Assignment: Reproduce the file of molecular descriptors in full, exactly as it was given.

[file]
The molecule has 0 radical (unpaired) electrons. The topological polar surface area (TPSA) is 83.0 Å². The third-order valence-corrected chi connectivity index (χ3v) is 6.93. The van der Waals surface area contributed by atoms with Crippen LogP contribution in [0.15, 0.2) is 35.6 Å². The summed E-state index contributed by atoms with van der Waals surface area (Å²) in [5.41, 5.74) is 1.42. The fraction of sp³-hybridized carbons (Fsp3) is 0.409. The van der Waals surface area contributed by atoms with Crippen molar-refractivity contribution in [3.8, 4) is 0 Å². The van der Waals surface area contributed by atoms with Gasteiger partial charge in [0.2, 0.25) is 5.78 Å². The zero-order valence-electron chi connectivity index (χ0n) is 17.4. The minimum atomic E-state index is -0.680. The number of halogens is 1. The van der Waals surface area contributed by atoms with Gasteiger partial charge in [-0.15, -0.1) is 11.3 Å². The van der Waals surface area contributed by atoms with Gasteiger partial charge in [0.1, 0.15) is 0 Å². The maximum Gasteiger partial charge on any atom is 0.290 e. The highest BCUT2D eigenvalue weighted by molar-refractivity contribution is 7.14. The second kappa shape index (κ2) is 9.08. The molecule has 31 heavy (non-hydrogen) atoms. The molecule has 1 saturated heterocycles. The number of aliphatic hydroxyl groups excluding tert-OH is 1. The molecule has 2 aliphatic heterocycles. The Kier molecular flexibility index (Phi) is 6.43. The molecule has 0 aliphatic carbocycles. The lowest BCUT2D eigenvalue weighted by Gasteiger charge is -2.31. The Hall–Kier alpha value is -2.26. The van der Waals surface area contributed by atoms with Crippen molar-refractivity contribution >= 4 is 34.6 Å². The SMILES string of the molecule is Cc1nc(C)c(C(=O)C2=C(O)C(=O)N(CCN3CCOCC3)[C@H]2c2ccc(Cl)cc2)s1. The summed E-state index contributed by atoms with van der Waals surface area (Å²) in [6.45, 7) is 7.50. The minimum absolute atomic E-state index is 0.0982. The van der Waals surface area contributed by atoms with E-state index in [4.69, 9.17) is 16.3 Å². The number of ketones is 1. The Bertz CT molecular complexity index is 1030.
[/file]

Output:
The molecule has 0 radical (unpaired) electrons. The topological polar surface area (TPSA) is 83.0 Å². The third-order valence-corrected chi connectivity index (χ3v) is 6.93. The van der Waals surface area contributed by atoms with Crippen LogP contribution in [0.15, 0.2) is 35.6 Å². The summed E-state index contributed by atoms with van der Waals surface area (Å²) in [5.41, 5.74) is 1.42. The fraction of sp³-hybridized carbons (Fsp3) is 0.409. The van der Waals surface area contributed by atoms with Crippen molar-refractivity contribution in [3.8, 4) is 0 Å². The van der Waals surface area contributed by atoms with Gasteiger partial charge in [0.2, 0.25) is 5.78 Å². The zero-order valence-electron chi connectivity index (χ0n) is 17.4. The minimum atomic E-state index is -0.680. The number of halogens is 1. The van der Waals surface area contributed by atoms with Gasteiger partial charge in [-0.15, -0.1) is 11.3 Å². The van der Waals surface area contributed by atoms with Gasteiger partial charge in [0.1, 0.15) is 0 Å². The maximum Gasteiger partial charge on any atom is 0.290 e. The highest BCUT2D eigenvalue weighted by molar-refractivity contribution is 7.14. The second kappa shape index (κ2) is 9.08. The molecule has 31 heavy (non-hydrogen) atoms. The molecule has 1 saturated heterocycles. The number of aliphatic hydroxyl groups excluding tert-OH is 1. The molecule has 2 aliphatic heterocycles. The Kier molecular flexibility index (Phi) is 6.43. The molecule has 0 aliphatic carbocycles. The lowest BCUT2D eigenvalue weighted by Gasteiger charge is -2.31. The Hall–Kier alpha value is -2.26. The van der Waals surface area contributed by atoms with Crippen molar-refractivity contribution >= 4 is 34.6 Å². The SMILES string of the molecule is Cc1nc(C)c(C(=O)C2=C(O)C(=O)N(CCN3CCOCC3)[C@H]2c2ccc(Cl)cc2)s1. The summed E-state index contributed by atoms with van der Waals surface area (Å²) in [6.45, 7) is 7.50. The minimum absolute atomic E-state index is 0.0982. The van der Waals surface area contributed by atoms with E-state index in [4.69, 9.17) is 16.3 Å². The number of ketones is 1. The Bertz CT molecular complexity index is 1030.